Figure 2: Simulation model and finite water in Nano-cavities between tobermorite substrates. Silicate chains are in red/yellow lines (silicon in yellow and oxygen in red), water molecules in white/red lines (hydrogen in white and oxygen in red) and calcium atoms in green balls.
The Ca/Si ratio is assumed to be one. Supercell with dimensions c=115.794 A° b=14.85 A° a=6.73 A° and with angles, α=β=γ, and the total number of atoms in the simulation box 2096 is the number of atoms (Figure 3).
Figure 3: Simulation model and finite water in the nano-cavity between the tobermorite substrates, 24 chlorine ions are randomly added to the tobermorite layers on each side. Silicate chains in red/ yellow lines (silicon in yellow and oxygen in red), water molecules in white/red lines (hydrogen in white and oxygen in red), chlorine atoms in silver balls and calcium atoms in green balls.
The simulation time step was initially selected as 1 fs, 10 fs and 100 fs, but after viewing the temperature and energy balance diagrams, the best simulation time step of 1 fs was selected so that the temperature and energy balance could be as good as possible. There is a thermostat that exchanges energy for exothermic processes. The thermostat used is the velocity scale thermostat and the barostat used is Souza-Martins.
The simulation was performed at a temperature of 300 K. During the simulation process, the thermodynamic properties of the system such as pressure, temperature and total energy were carefully investigated. The simulation process goes through the following steps:
First, to minimize the energy of the system, to save time in the simulation and to prepare the system for the simulation operation, the whole structure must be frozen and the energy of the whole system must be minimized, because otherwise the simulation time may be multiplied so that first the whole structure is frozen and the whole system energy is reduced to the minimum and then the whole system is relaxed. It was subjected to NVT ensemble at T=300 K. After several trials and errors of different values to balance the thermodynamic properties, a duration equal to 3000 ps was selected for simulation time, which is the optimal and sufficient time to balance all the thermodynamic properties of the system. The equilibrium sample from the previous step was then subjected to the following compressive stresses using the NPT ensemble at P=1 atm and T=300 K for 2000 ps.
The sample was constrained in directions a and b and subjected to compressive stress in direction c, so that the compressive stress started from 0 MPa and increased by 2 MPa in each stage under compressive stresses of 2, 4, 6, 8 and 10 MPa.
Among all the methods adopted in calculating the calcium ion diffusion coefficient, due to its simplicity, low computational costs and statistical reliability, here the MSD method, which stands for Mean Squared Displacement, was used for ion analysis and molecule transfer. Water is used. This method uses particle displacement data in the calculation.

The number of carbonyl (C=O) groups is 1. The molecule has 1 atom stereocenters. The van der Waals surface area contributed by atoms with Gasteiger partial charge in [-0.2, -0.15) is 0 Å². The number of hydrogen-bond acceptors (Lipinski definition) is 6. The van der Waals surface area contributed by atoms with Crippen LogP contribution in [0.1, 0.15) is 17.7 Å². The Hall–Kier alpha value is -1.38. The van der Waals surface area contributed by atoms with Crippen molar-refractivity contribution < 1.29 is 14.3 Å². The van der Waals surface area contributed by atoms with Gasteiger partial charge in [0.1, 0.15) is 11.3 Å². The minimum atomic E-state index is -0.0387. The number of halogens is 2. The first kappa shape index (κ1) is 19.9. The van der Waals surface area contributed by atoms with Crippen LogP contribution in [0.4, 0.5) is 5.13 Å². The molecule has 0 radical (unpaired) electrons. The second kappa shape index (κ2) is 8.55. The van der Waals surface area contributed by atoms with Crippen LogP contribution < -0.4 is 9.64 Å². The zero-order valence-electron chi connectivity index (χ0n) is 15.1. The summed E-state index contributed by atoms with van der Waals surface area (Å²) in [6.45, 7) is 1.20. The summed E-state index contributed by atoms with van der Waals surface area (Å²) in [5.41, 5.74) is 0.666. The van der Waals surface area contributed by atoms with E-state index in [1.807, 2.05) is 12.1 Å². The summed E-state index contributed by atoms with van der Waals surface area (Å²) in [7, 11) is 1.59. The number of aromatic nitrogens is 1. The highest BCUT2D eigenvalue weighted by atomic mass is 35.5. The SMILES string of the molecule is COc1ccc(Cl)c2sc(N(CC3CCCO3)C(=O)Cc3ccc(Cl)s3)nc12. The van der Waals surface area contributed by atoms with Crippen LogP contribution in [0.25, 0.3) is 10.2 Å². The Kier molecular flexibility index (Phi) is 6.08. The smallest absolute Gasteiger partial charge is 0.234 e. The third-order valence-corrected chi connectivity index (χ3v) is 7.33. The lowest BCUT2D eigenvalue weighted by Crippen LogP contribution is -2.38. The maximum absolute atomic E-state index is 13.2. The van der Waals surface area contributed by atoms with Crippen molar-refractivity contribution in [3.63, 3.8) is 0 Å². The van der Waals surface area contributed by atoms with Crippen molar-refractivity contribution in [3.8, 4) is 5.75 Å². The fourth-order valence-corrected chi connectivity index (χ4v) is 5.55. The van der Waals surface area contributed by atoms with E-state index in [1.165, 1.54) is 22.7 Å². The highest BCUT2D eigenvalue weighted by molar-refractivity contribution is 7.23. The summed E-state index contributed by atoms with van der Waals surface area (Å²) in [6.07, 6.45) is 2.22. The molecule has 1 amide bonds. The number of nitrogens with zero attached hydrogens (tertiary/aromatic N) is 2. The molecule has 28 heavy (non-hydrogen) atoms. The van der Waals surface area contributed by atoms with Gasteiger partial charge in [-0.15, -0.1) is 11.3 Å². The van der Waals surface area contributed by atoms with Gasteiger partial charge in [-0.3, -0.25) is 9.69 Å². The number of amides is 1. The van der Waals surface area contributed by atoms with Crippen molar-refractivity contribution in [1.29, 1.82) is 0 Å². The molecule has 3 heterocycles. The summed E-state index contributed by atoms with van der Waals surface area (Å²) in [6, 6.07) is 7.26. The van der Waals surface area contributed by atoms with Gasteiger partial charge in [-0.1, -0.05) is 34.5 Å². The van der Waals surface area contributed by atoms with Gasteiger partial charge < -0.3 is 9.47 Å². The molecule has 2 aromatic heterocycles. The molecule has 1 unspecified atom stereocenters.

Albert Einstein first discovered the mathematical description of Brownian motion in 1905, in which he found the relationship between the diffusion coefficient of particles with a microscopically observable size in a liquid and their mean square displacement was inspired by the molecular motions of heat. It should be noted that the results obtained from this method are guaranteed when the simulation converges. Simulation convergence can be found by plotting the loglog
diagram for MSD versus the time step. When this graph is linear, the results will be reliable . In the graph for MSD versus time step, when the displacement between atomic positions at time intervals is calculated as t and all possible points are considered, each time step value (t) corresponds to the value of MSD. As the time source, if t and N are the time intervals between two consecutive data sets and the number of data sets, the time step values for calculating MSD can be selected from t to N. Due to numerical problems, only a part of the time step values (t to N/2) can be applied to calculate the MSD to find the diffusion coefficient. Other time phase values (N/2 to N) have very little time source for calculating MSD. As a result, the output is not valuable. Thus, the slope of the trend line in the first half of the MSD diagram is opposite to the 2 dD time step, where d and D are the system dimensions and diffusion coefficient, respectively. This method must be repeated for each particle in the model to calculate the diffusion coefficients of ions and water molecules at a specific temperature.
In this study, the diffusion coefficients of calcium ions are obtained using MSD diagrams. The MSD diagrams for loads from zero to ten MPa are as follows. To be more sure, each operation was performed three times and averaging was performed. Graphs include MSD diagrams on the vertical axis in angstrom squares and the horizontal axis in time in femtoseconds. As can be seen in the diagrams, in almost all diagrams in the first thousand femtoseconds the diagram is almost linear (Figures 4-10).
Figure 4: MSD diagram related to 0 MPa.
Figure 5: MSD diagram related to 2 MPa.
Figure 6: MSD diagram related to 4 MPa.
Figure 7: MSD diagram related to 6 MPa.
Figure 8: MSD diagram related to 8 MPa.
Figure 9: MSD diagram related to 10 MPa.
Figure 10: Average of MSD diagrams in one graph.
As explained in the displacement mean square section, the calculation of the emission coefficient of an ion based on the MSD diagram of that ion is equal to one-sixth of the slope of the linear part of its MSD diagram.